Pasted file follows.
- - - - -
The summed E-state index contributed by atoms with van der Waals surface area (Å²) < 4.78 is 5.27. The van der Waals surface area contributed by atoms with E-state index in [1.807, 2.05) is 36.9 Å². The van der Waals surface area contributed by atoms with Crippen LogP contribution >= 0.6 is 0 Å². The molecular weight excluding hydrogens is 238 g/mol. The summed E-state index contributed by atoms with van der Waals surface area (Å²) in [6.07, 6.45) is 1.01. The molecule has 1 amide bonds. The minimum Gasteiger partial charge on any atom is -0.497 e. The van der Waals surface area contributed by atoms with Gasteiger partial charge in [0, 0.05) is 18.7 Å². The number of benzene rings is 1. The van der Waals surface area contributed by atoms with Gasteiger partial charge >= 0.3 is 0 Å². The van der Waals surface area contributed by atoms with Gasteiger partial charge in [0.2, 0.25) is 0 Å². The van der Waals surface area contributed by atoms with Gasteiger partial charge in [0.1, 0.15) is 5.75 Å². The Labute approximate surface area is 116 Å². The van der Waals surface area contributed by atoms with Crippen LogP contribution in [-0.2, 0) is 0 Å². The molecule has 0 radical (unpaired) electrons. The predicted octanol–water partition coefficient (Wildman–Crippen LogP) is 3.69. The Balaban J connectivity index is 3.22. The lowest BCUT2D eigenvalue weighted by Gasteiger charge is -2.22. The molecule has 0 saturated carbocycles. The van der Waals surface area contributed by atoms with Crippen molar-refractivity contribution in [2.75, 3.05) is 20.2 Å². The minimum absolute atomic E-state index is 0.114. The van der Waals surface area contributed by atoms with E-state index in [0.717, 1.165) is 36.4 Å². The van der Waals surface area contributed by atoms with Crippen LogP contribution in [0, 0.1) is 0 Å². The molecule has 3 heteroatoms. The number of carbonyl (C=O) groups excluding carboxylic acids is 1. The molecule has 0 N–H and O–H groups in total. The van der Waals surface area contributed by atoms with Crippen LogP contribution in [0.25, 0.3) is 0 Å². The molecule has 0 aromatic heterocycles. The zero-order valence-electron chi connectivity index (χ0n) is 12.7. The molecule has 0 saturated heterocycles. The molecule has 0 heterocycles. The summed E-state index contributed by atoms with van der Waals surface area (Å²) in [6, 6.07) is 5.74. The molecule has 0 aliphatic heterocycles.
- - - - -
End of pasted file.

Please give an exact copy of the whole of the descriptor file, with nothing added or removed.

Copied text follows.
The summed E-state index contributed by atoms with van der Waals surface area (Å²) < 4.78 is 5.27. The van der Waals surface area contributed by atoms with E-state index in [1.807, 2.05) is 36.9 Å². The van der Waals surface area contributed by atoms with Crippen LogP contribution >= 0.6 is 0 Å². The molecular weight excluding hydrogens is 238 g/mol. The summed E-state index contributed by atoms with van der Waals surface area (Å²) in [6.07, 6.45) is 1.01. The molecule has 1 amide bonds. The minimum Gasteiger partial charge on any atom is -0.497 e. The van der Waals surface area contributed by atoms with Gasteiger partial charge in [0, 0.05) is 18.7 Å². The number of benzene rings is 1. The van der Waals surface area contributed by atoms with Gasteiger partial charge >= 0.3 is 0 Å². The van der Waals surface area contributed by atoms with Gasteiger partial charge in [0.2, 0.25) is 0 Å². The van der Waals surface area contributed by atoms with Gasteiger partial charge in [0.1, 0.15) is 5.75 Å². The Labute approximate surface area is 116 Å². The van der Waals surface area contributed by atoms with Crippen LogP contribution in [-0.2, 0) is 0 Å². The molecule has 0 radical (unpaired) electrons. The predicted octanol–water partition coefficient (Wildman–Crippen LogP) is 3.69. The Balaban J connectivity index is 3.22. The lowest BCUT2D eigenvalue weighted by Gasteiger charge is -2.22. The molecule has 0 saturated carbocycles. The van der Waals surface area contributed by atoms with Crippen molar-refractivity contribution in [2.75, 3.05) is 20.2 Å². The minimum absolute atomic E-state index is 0.114. The van der Waals surface area contributed by atoms with E-state index in [0.717, 1.165) is 36.4 Å². The van der Waals surface area contributed by atoms with Crippen LogP contribution in [0, 0.1) is 0 Å². The molecule has 3 heteroatoms. The number of carbonyl (C=O) groups excluding carboxylic acids is 1. The molecule has 0 N–H and O–H groups in total. The van der Waals surface area contributed by atoms with Crippen LogP contribution in [0.25, 0.3) is 0 Å². The molecule has 0 aromatic heterocycles. The zero-order valence-electron chi connectivity index (χ0n) is 12.7. The molecule has 0 saturated heterocycles. The molecule has 0 heterocycles. The summed E-state index contributed by atoms with van der Waals surface area (Å²) in [6, 6.07) is 5.74. The molecule has 0 aliphatic heterocycles.